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Frederick H. Dyer, Compendium of the War of the Rebellion: Regimental Histories 506 506 Browse Search
William F. Fox, Lt. Col. U. S. V., Regimental Losses in the American Civil War, 1861-1865: A Treatise on the extent and nature of the mortuary losses in the Union regiments, with full and exhaustive statistics compiled from the official records on file in the state military bureaus and at Washington 279 279 Browse Search
Harper's Encyclopedia of United States History (ed. Benson Lossing) 141 141 Browse Search
George Bancroft, History of the United States from the Discovery of the American Continent, Vol. 6, 10th edition. 64 64 Browse Search
George Bancroft, History of the United States from the Discovery of the American Continent, Vol. 8 55 55 Browse Search
George Bancroft, History of the United States from the Discovery of the American Continent, Vol. 5, 13th edition. 43 43 Browse Search
Thomas Wentworth Higginson, Massachusetts in the Army and Navy during the war of 1861-1865, vol. 1, Mass. officers and men who died. 43 43 Browse Search
George Bancroft, History of the United States from the Discovery of the American Continent, Vol. 10 34 34 Browse Search
George Bancroft, History of the United States from the Discovery of the American Continent, Vol. 7, 4th edition. 32 32 Browse Search
John Beatty, The Citizen-Soldier; or, Memoirs of a Volunteer 29 29 Browse Search
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Browsing named entities in George Bancroft, History of the United States from the Discovery of the American Continent, Vol. 4, 15th edition.. You can also browse the collection for October or search for October in all documents.

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ny Iroquois converts to Christianity, as would reconcile and bind all their kindred to the French alliance. And for the more distant regions, orders were sent in October to the Commandant at Detroit, to oppose every English establishment on the Maumee, the Wabash, and the chap. II.} 1748. Ohio, by force; or, if his strength was lature fixed salaries and revenues at the royal disposition, or, by producing extreme disorder, to compel the interposition of the parliament of chap. II.} 1748. Oct. Great Britain. Clinton to Shirley, 5 August, 1748; Shirley to Clinton, 13 August; Clinton to Bedford, 15 August; same to same, 20 October, and same to same, 30 y, not to the office, but, by name, to the person Clinton to Bedford from the Draught. in the office; that the system, if not speedily reme- chap. II.} 1748. Oct. died, would affect the dependency of the colonies on the crown. Ms. Present state of the Province of N. Y. And he entreated the king to make a good example for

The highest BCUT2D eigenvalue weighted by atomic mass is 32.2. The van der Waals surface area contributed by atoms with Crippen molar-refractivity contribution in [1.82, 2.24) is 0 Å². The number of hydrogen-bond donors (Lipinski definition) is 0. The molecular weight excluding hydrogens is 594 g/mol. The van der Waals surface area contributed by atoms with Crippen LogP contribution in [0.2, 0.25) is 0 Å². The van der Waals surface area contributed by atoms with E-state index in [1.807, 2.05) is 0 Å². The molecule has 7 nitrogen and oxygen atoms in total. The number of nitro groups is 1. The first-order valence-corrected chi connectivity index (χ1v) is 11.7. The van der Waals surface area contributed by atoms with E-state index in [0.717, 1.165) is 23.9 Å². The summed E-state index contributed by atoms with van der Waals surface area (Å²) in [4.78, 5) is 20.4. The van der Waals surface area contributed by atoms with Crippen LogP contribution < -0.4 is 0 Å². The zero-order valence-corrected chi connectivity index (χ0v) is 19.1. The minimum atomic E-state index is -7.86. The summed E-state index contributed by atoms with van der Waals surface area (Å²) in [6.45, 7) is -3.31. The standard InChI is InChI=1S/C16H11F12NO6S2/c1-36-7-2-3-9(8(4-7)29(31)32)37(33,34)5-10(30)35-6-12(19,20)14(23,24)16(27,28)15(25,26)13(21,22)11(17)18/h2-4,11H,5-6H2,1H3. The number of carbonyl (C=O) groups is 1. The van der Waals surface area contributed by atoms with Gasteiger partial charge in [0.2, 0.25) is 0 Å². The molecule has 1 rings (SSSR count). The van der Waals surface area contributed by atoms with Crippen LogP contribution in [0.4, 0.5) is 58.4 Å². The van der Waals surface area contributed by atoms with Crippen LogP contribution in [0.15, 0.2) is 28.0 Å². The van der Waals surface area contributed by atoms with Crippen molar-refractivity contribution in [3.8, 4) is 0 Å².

e Great Mountains, the Ohio Company Instructions of the Ohio Company to Christopher Gist, 11 September, 1750. summoned the adventurous Christopher Gist from his frontier home on the Yadkin. He was instructed to examine the Western country as far as the Falls of the Ohio, to look for a large tract of good level land, to mark the passes in the mountains, to trace the courses of the rivers, to count the falls, to observe the strength and numbers of the Indian nations. On the last day of October, Journals of Gist, printed by Thomas Pownall, in the Appendix to Thomas Pownall's Topographical Description of North America. the bold messenger of civilization parted from the Potomac. He passed through snows over the stony and broken land of the Alleghanies; he halted among the twenty Delaware families that composed Shanoppin's town on the southeast side of the Ohio; swimming his horses across the river, he descended through the rich but narrow valley to Logstown. You are come, said